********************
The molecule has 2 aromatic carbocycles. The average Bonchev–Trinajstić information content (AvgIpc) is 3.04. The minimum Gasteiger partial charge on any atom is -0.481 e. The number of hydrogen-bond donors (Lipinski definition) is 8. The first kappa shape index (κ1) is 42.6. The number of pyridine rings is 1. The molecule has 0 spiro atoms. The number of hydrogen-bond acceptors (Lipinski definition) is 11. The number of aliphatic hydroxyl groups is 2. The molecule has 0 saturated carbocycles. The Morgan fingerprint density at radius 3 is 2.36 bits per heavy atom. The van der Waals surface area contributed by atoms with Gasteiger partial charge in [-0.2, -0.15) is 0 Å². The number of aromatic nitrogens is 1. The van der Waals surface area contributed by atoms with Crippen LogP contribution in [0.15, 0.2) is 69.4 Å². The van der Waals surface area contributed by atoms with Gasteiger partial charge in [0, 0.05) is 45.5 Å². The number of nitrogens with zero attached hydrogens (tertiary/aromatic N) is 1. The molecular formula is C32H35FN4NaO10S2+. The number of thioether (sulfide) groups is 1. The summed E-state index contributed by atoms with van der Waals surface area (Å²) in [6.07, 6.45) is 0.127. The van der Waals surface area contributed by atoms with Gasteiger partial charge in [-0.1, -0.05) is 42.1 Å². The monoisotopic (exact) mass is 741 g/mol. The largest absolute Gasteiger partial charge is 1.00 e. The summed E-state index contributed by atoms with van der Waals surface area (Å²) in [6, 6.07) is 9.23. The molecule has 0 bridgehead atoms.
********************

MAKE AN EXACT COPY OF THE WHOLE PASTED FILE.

The molecule has 2 aromatic carbocycles. The average Bonchev–Trinajstić information content (AvgIpc) is 3.04. The minimum Gasteiger partial charge on any atom is -0.481 e. The number of hydrogen-bond donors (Lipinski definition) is 8. The first kappa shape index (κ1) is 42.6. The number of pyridine rings is 1. The molecule has 0 spiro atoms. The number of hydrogen-bond acceptors (Lipinski definition) is 11. The number of aliphatic hydroxyl groups is 2. The molecule has 0 saturated carbocycles. The Morgan fingerprint density at radius 3 is 2.36 bits per heavy atom. The van der Waals surface area contributed by atoms with Gasteiger partial charge in [-0.2, -0.15) is 0 Å². The number of aromatic nitrogens is 1. The van der Waals surface area contributed by atoms with Crippen LogP contribution in [0.15, 0.2) is 69.4 Å². The van der Waals surface area contributed by atoms with Gasteiger partial charge in [0, 0.05) is 45.5 Å². The number of nitrogens with zero attached hydrogens (tertiary/aromatic N) is 1. The molecular formula is C32H35FN4NaO10S2+. The number of thioether (sulfide) groups is 1. The summed E-state index contributed by atoms with van der Waals surface area (Å²) in [6.07, 6.45) is 0.127. The van der Waals surface area contributed by atoms with Gasteiger partial charge in [-0.1, -0.05) is 42.1 Å². The monoisotopic (exact) mass is 741 g/mol. The largest absolute Gasteiger partial charge is 1.00 e. The summed E-state index contributed by atoms with van der Waals surface area (Å²) in [6, 6.07) is 9.23. The molecule has 0 bridgehead atoms.